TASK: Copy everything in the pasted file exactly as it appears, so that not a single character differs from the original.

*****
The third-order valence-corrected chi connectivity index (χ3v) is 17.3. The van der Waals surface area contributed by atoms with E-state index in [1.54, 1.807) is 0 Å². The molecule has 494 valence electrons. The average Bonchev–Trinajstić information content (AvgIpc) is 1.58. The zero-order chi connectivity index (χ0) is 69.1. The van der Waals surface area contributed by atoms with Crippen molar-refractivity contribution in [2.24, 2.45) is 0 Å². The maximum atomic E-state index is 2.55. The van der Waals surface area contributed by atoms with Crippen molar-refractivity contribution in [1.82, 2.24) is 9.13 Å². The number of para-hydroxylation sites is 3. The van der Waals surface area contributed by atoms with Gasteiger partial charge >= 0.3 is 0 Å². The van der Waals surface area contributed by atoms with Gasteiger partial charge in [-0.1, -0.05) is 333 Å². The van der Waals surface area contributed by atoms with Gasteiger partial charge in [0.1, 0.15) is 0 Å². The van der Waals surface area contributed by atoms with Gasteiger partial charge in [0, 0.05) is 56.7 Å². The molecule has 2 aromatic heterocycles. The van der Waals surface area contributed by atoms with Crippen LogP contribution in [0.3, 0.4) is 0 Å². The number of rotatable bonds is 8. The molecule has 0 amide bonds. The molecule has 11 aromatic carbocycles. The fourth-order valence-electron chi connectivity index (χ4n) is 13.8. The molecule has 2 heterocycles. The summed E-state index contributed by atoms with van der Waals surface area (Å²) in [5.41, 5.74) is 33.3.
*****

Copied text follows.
The third-order valence-corrected chi connectivity index (χ3v) is 17.3. The van der Waals surface area contributed by atoms with E-state index in [1.54, 1.807) is 0 Å². The molecule has 494 valence electrons. The average Bonchev–Trinajstić information content (AvgIpc) is 1.58. The zero-order chi connectivity index (χ0) is 69.1. The van der Waals surface area contributed by atoms with Crippen molar-refractivity contribution in [2.24, 2.45) is 0 Å². The maximum atomic E-state index is 2.55. The van der Waals surface area contributed by atoms with Crippen molar-refractivity contribution in [1.82, 2.24) is 9.13 Å². The number of para-hydroxylation sites is 3. The van der Waals surface area contributed by atoms with Gasteiger partial charge >= 0.3 is 0 Å². The van der Waals surface area contributed by atoms with Gasteiger partial charge in [-0.1, -0.05) is 333 Å². The van der Waals surface area contributed by atoms with Gasteiger partial charge in [0.1, 0.15) is 0 Å². The van der Waals surface area contributed by atoms with Gasteiger partial charge in [0, 0.05) is 56.7 Å². The molecule has 2 aromatic heterocycles. The van der Waals surface area contributed by atoms with Crippen LogP contribution in [0.3, 0.4) is 0 Å². The number of rotatable bonds is 8. The molecule has 0 amide bonds. The molecule has 11 aromatic carbocycles. The fourth-order valence-electron chi connectivity index (χ4n) is 13.8. The molecule has 2 heterocycles. The summed E-state index contributed by atoms with van der Waals surface area (Å²) in [5.41, 5.74) is 33.3.